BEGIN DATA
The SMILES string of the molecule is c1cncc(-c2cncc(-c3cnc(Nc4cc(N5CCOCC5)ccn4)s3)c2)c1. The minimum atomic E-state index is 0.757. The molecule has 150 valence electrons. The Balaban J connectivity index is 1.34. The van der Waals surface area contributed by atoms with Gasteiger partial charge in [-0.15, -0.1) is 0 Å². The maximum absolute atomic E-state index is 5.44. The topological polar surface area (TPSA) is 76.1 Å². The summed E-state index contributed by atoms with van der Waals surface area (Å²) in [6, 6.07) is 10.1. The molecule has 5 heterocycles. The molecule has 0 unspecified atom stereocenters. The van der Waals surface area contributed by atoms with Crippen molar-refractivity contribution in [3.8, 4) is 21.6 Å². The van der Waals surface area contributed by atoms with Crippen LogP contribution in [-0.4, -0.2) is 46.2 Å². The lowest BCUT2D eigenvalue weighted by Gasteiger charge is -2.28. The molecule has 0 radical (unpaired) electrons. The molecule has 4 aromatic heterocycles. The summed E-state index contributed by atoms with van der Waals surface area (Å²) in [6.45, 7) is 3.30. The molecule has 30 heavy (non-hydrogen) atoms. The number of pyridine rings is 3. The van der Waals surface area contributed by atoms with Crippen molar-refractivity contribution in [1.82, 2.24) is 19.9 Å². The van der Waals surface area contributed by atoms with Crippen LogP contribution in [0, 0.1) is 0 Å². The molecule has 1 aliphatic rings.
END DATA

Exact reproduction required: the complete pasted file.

The SMILES string of the molecule is c1cncc(-c2cncc(-c3cnc(Nc4cc(N5CCOCC5)ccn4)s3)c2)c1. The minimum atomic E-state index is 0.757. The molecule has 150 valence electrons. The Balaban J connectivity index is 1.34. The van der Waals surface area contributed by atoms with Gasteiger partial charge in [-0.15, -0.1) is 0 Å². The maximum absolute atomic E-state index is 5.44. The topological polar surface area (TPSA) is 76.1 Å². The summed E-state index contributed by atoms with van der Waals surface area (Å²) in [6, 6.07) is 10.1. The molecule has 5 heterocycles. The molecule has 0 unspecified atom stereocenters. The van der Waals surface area contributed by atoms with Crippen molar-refractivity contribution in [3.8, 4) is 21.6 Å². The van der Waals surface area contributed by atoms with Crippen LogP contribution in [-0.4, -0.2) is 46.2 Å². The lowest BCUT2D eigenvalue weighted by Gasteiger charge is -2.28. The molecule has 0 radical (unpaired) electrons. The molecule has 4 aromatic heterocycles. The summed E-state index contributed by atoms with van der Waals surface area (Å²) in [6.45, 7) is 3.30. The molecule has 30 heavy (non-hydrogen) atoms. The number of pyridine rings is 3. The van der Waals surface area contributed by atoms with Crippen molar-refractivity contribution in [1.82, 2.24) is 19.9 Å². The van der Waals surface area contributed by atoms with Crippen LogP contribution in [0, 0.1) is 0 Å². The molecule has 1 aliphatic rings.